Democrats See Rural Gains Bolstering Fight For White House In 2020

Democrats made dramatic gains in this month’s U.S. congressional elections despite getting little love from white, rural, working-class voters who two years ago backed President Donald Trump.

But the party is convinced it made important inroads in rural America - an argument supported by a Reuters analysis of election results.

Democratic sources cite wins in places like upstate New York, Iowa, Maine and Pennsylvania as evidence the party has found a populist platform that connects with those voters and could help it retake the White House in 2020.

As of Tuesday, Democrats had captured 36 seats in the House of Representatives, building a majority that will enable them to thwart Trump’s agenda and launch investigations into his administration. Republicans retained a majority in the Senate.

Beyond the victories, Democrats increased their share of the vote in dozens of the country’s most rural congressional districts, a Reuters analysis shows.

Compared to 2016 election results, they posted gains in at least 54 districts where the share of households in rural areas was at least 39 percent, or twice the national average, even though they only won a handful of the districts.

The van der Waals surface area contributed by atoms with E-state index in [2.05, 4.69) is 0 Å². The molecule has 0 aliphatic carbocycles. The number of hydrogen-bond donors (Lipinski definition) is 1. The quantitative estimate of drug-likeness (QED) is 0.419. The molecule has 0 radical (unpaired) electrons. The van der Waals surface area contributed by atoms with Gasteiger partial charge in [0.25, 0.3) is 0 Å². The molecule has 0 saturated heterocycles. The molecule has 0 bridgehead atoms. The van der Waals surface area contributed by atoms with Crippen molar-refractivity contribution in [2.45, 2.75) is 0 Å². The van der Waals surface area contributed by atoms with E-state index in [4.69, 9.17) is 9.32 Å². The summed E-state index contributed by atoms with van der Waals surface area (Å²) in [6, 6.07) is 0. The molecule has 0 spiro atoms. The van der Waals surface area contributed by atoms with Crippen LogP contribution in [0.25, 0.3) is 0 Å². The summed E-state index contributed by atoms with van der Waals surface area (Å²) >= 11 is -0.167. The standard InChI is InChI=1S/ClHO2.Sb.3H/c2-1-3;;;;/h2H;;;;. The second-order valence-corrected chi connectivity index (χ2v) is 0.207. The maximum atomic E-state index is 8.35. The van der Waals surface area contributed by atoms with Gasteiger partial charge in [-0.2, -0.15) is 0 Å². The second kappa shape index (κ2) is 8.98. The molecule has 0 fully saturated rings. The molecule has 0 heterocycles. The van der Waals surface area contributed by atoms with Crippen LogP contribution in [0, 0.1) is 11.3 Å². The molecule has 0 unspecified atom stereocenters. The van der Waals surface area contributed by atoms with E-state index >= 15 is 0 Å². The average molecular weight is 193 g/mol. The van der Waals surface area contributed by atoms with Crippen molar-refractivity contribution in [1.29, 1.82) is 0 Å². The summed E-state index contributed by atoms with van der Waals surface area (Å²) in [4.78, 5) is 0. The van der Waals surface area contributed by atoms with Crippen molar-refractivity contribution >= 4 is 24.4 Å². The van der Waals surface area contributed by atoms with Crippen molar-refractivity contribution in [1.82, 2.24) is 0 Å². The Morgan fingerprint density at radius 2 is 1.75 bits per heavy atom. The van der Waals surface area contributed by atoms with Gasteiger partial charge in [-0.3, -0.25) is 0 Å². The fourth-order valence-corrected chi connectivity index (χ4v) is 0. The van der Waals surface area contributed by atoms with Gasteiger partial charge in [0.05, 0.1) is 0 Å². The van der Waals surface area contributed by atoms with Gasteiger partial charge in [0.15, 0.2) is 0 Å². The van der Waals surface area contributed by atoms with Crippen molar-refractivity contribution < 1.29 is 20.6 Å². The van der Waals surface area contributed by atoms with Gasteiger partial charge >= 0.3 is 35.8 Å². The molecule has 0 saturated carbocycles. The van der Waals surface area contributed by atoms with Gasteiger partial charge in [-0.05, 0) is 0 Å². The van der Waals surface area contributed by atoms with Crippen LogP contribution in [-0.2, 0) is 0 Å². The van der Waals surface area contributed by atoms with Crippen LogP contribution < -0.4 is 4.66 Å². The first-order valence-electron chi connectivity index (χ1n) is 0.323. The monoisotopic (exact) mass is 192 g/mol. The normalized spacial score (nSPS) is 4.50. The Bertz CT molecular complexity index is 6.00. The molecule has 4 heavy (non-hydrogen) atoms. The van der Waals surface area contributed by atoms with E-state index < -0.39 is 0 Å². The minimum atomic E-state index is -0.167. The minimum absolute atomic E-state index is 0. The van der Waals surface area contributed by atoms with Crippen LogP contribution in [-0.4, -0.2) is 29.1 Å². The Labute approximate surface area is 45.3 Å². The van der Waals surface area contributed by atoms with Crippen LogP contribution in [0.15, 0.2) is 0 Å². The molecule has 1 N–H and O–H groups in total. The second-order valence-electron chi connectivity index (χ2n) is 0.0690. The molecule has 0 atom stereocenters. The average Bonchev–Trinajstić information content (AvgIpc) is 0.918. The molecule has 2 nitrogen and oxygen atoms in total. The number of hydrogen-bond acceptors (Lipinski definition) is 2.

That could bode well for Democratic efforts to win the White House and retake the Senate in 2020.

Still, the road to Democrats’ new House majority mostly ran through cities and suburbs, while Republicans held on to the vast majority of rural districts they were defending.

Democrats lost two tight House races in Minnesota in largely rural districts and the governor’s race in Iowa, reaffirming Republicans’ edge in those regions.

Ford O’Connell, a Republican strategist who worked on John McCain’s presidential campaign, said Trump voters who backed a Democrat in 2018 easily could return to Trump in 2020.

“People want a check on the president,” O’Connell said. “These voters are very open to flipping back.”

Read more from James Oliphant at Reuters

Do you like this post?

Be the first to comment


Analysis & Political Strategy